In recent years, the horror genre has moved towards a particular kind of style, especially in relation to supernatural thrillers, that arguably defines this generation. The style in question is the much maligned ‘found footage’ format, popularised by The Blair Witch Project and typified by the likes of the Paranormal Activity series. Like all trends, for as many new avenues it has opened up, it has also seen some filmmakers falling into easy cliché and the quality among these films vary wildly. As effective as it can be when applied in an intelligent manner, there is something I personally find lacking compared to the slow burning mysteries of the past. James Wan’s The Conjuring arguably stands as the most successful return to this classicism of prestige style mystery horror in recent years, and now Michael Petroni’s Backtrack stands alongside it as a quietly effective piece of genre cinema; a film that forgoes obvious visual gimmicks for a more traditional sensibility, one that proves remarkably enthralling and satisfying.

Backtrack follows psychologist Peter Bower, a man still grieving the loss of his young daughter, whose life is suddenly thrown into disarray when he realises his patients aren’t real…but visions of people long dead. Are these visions ghosts? Are they the result of a damaged mind? Or are they an omen of something else…something more primal, buried deep in Peter’s past that he must uncover?

While The Sixth Sense is the most obvious cinematic parallel to the film, Backtrack also feels reminiscent of Nicolas Roeg’s seminal Don’t Look Now and David Koepp’s underrated Stir of Echoes, in terms of the weight of trauma and the resonance of memory. Even more so it shares a confidence of structure, as the narrative is taut and assured throughout, playing with audience expectation in a way that replicates Peter’s own disorientation; Just when you feel you have mastery over the film, a slight shift changes the perspective ever so slightly, reflecting the key theme of the fragility of memory. It’s a tremendously enjoyable experience, especially as it never feels like a grandstanding tactic distracting from tone and momentum of the film. The ghosts of the past linger on the fringes of each frame, helping establish an atmosphere of dread and an almost investigative dedication to detail.

Unquestionably the film’s strongest quality is remarkably assured composure and style in the visual composition. There is nothing eye popping about the aesthetics of Backtrack, it’s not a tour de force of dizzying camera movement or innovative in editing or cinematography; but above all else the visual palette and craft on display is remarkable for its cohesion of vision. Backtrack is a film of dark shades; blacks, greys, greens, browns and blues coalesce into a palette that reflects the murk and confusion of Peter’s mind, and the omnipresence of his demons; while tight editing and framing reflect the ever constricting weight of truth and feelings of guilt that torment him. It’s a style that is able to articulate much about the Peter as a character, while shaping a sombre tone of ominous and creeping evil.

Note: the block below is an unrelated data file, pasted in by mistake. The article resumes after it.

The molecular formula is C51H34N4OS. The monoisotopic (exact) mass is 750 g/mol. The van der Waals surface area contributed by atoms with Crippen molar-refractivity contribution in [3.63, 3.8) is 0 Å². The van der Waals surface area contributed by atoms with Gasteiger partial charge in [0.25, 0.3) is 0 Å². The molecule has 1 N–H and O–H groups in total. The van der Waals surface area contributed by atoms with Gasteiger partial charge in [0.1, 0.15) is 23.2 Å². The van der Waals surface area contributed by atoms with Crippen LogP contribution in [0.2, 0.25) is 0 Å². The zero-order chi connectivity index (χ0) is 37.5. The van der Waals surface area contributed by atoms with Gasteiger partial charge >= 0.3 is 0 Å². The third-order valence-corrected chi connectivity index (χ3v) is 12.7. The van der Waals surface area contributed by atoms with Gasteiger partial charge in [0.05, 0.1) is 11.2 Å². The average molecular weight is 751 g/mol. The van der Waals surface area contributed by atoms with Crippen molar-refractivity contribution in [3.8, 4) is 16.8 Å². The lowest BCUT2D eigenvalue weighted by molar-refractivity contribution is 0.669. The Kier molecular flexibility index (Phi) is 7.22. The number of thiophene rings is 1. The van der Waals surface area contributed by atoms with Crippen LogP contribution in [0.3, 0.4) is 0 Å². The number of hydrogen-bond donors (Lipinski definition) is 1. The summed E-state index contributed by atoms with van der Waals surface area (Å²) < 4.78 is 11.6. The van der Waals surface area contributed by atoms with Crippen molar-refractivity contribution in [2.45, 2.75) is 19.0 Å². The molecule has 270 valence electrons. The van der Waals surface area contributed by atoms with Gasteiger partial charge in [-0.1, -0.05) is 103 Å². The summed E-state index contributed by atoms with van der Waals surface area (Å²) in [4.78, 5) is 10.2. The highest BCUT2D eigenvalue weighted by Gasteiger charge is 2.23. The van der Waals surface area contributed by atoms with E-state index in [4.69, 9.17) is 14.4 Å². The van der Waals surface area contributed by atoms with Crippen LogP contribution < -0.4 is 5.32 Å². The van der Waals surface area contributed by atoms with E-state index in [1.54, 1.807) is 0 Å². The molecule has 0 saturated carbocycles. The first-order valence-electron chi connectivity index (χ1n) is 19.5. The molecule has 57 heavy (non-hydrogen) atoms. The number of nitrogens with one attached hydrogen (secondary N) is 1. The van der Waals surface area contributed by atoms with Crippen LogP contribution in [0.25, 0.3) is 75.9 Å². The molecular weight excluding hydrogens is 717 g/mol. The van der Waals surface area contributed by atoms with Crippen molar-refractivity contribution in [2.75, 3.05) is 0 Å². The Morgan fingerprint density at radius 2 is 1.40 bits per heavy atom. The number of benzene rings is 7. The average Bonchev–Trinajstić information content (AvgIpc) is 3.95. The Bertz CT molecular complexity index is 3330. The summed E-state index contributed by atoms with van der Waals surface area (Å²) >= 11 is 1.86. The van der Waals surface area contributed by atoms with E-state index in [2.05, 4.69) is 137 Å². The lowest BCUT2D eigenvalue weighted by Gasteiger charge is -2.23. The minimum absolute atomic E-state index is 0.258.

In the lead role of Peter, Adrien Brody delivers one of his strongest performances in recent memory. Like the film itself, it’s not a bombastic performance of incredible emotional range, but rather it is in the subtlety of his performance that he shines. Brody is able to articulate Peter’s tremendous pain and damage through body language and slight emotional reveals; the trauma isn’t explosive, it’s eaten away at him and lingers in every subtle gesture.

It could be argued at times that the subtlety of the film can lead to a detachment, particularly in terms of emotion, where the weight of the trauma suffered by Peter, while performed with grit and devastation by Brody, never really hits a dramatic peak, one that the early part of the film teases so successfully. At times, it does feel like the drive to uncover the mystery overshadows what could have been moments of introspection and a deeper understanding of the nature of grief, which I believe would have made the film even more compelling. Also, the simplicity of the film can be seen as something of a double edged sword as at times the momentum of the film becomes almost languid purely because the narrative is so straight forward and reminiscent of past films that it risks becoming more than just familiar…but derivative. However, I personally feel like this familiarity is inherent in the classical nature of the style; as an exercise in genre cinema, the construction provides pleasure in form rather than the sense of something withered and worn.

Backtrack is composed and assured psychological thriller that (while perhaps too formulaic for some) favours subtlety over more obvious modern horror tactics, creating an almost timeless feel rich with style and atmosphere.

 

Movie Review: Backtrack
3.5Overall Score
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About The Author

Matthew Hammond is a full time cinephile, specializing in cult, art house and 1980’s cinema. While film is his overwhelming passion, Matthew has been known to enjoy comic books, Sherlock Holmes stories and a good film related T-shirt. Feel free to email me with any questions or comments: mattpaul61@o2.co.uk